Ray Bradbury, 1920–2012

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I always liked these paperback covers, a very of-their-time series published by Corgi Books in the UK from 1969 to 1970. A sea of metallic silver ink surrounded the paintings by Bruce Pennington. Seeing them together makes me wish I had the full set.

Mr. Electrico was a beautiful man, see, because he knew that he had a little weird kid there who was twelve years old and wanted lots of things. We walked along the shore of Lake Michigan and he treated me like a grown-up. I talked my big philosophies and he talked his little ones. Then we went out and sat on the dunes near the lake and all of a sudden he leaned over and said, I’m glad you’re back in my life. I said, What do you mean? I don’t know you. He said, You were my best friend outside of Paris in 1918. You were wounded in the Ardennes and you died in my arms there. I’m glad you’re back in the world. You have a different face, a different name, but the soul shining out of your face is the same as my friend. Welcome back.

Ray Bradbury’s life was like a Ray Bradbury novel. From an amazing interview at the Paris Review.

Some memorial links:
The New Yorker unlocked two Ray Bradbury stories.
• Evan says “Loves, did you know Bradbury was a poet? Now you do.”
A man who won’t forget Ray Bradbury by Neil Gaiman.

Elsewhere on { feuilleton }
The book covers archive

Previously on { feuilleton }
The fantastic and apocalyptic art of Bruce Pennington

Directed by Saul Bass

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Phase IV (1974).

It’s been a thrill recently poring over the Saul Bass monograph, Saul Bass: A Life in Film & Design by Jennifer Bass & Pat Kirkham, a large volume that weighs a ton and is as revelatory about the career of a great designer (and his wife and frequent collaborator, Elaine Bass) as you’d hope. One pleasure was getting to read about Bass’s film work from his own viewpoint for once. The curious science-fiction film he made in 1974, Phase IV, is well-known enough to have a cult reputation but too often his long involvement with Hollywood is passed over as a footnote to the careers of the directors for whom he worked. In addition to his celebrated title sequences, Bass was also a visual consultant responsible for the planning and filming of what used to be called “special sequences” within films, the most notorious of which is the endlessly argued-over shower scene in Hitchcock’s Psycho (1960). (See this authoritative post by Pat Kirkham on Bass’s special sequences, and the disputed history of those few seconds of black-and-white film.)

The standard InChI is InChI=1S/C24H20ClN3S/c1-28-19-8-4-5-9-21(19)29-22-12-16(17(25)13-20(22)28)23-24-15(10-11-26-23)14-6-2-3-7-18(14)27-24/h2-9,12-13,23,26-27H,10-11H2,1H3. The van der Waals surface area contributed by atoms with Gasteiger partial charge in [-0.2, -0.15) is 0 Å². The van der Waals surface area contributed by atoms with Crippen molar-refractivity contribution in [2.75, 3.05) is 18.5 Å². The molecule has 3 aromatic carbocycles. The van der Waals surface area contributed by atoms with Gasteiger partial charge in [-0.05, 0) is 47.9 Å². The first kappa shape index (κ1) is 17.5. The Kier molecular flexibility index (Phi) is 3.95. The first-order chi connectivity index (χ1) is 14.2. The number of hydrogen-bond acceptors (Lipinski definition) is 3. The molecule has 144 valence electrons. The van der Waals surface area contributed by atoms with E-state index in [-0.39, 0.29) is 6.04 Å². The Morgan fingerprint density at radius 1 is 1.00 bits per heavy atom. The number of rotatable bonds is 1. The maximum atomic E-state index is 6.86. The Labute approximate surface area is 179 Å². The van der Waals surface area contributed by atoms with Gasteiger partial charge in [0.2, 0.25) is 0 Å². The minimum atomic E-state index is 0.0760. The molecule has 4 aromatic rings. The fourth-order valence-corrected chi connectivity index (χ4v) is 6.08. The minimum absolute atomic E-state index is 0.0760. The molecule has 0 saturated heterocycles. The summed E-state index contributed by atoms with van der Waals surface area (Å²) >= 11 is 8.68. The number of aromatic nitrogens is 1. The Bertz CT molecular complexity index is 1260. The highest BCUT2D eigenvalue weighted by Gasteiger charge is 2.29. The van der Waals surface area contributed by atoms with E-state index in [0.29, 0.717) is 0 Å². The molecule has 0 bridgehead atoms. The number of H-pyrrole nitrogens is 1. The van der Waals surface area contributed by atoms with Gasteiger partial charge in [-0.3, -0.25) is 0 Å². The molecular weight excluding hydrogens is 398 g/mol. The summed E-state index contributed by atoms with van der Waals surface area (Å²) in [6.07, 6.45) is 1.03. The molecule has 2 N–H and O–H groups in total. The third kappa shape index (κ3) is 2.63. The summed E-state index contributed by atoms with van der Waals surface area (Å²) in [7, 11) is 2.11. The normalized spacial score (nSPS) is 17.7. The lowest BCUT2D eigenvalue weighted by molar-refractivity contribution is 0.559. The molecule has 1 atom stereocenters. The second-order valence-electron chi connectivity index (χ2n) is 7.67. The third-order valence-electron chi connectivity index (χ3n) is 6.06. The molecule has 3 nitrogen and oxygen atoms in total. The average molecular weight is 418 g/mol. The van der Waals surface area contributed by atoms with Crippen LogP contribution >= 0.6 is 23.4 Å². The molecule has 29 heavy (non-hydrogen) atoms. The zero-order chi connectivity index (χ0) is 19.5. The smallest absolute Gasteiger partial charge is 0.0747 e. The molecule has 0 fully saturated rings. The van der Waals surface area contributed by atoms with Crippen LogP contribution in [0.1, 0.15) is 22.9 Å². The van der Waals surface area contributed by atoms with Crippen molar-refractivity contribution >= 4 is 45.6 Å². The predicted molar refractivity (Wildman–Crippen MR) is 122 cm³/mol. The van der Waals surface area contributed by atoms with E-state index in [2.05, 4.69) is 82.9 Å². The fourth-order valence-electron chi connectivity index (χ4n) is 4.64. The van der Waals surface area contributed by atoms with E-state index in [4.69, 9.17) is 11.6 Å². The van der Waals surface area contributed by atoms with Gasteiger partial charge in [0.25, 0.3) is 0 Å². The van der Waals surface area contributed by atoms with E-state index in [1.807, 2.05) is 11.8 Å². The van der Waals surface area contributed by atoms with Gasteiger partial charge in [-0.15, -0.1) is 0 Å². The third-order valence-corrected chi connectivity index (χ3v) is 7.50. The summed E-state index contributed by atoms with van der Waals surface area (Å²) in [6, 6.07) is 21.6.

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Phase IV (1974).

All of which sent me to YouTube looking for some of the shorter films that Bass directed from the mid-60s on. The monograph explores these and Phase IV in some detail, for the latter showing pages of sketches for unfilmed sequences. I’m not sure these would have improved a film which I find flawed and occasionally ludicrous but it’s good to see what the director had in mind. The film on DVD has no extras at all but a trailer can be found on YouTube that shows off some of the startling imagery, and also includes a few shots that were cut by distributors foolishly eager to try and sell it as a horror film. It’s ironic that a man who gained world recognition for his poster designs wasn’t allowed to design the poster for his own film.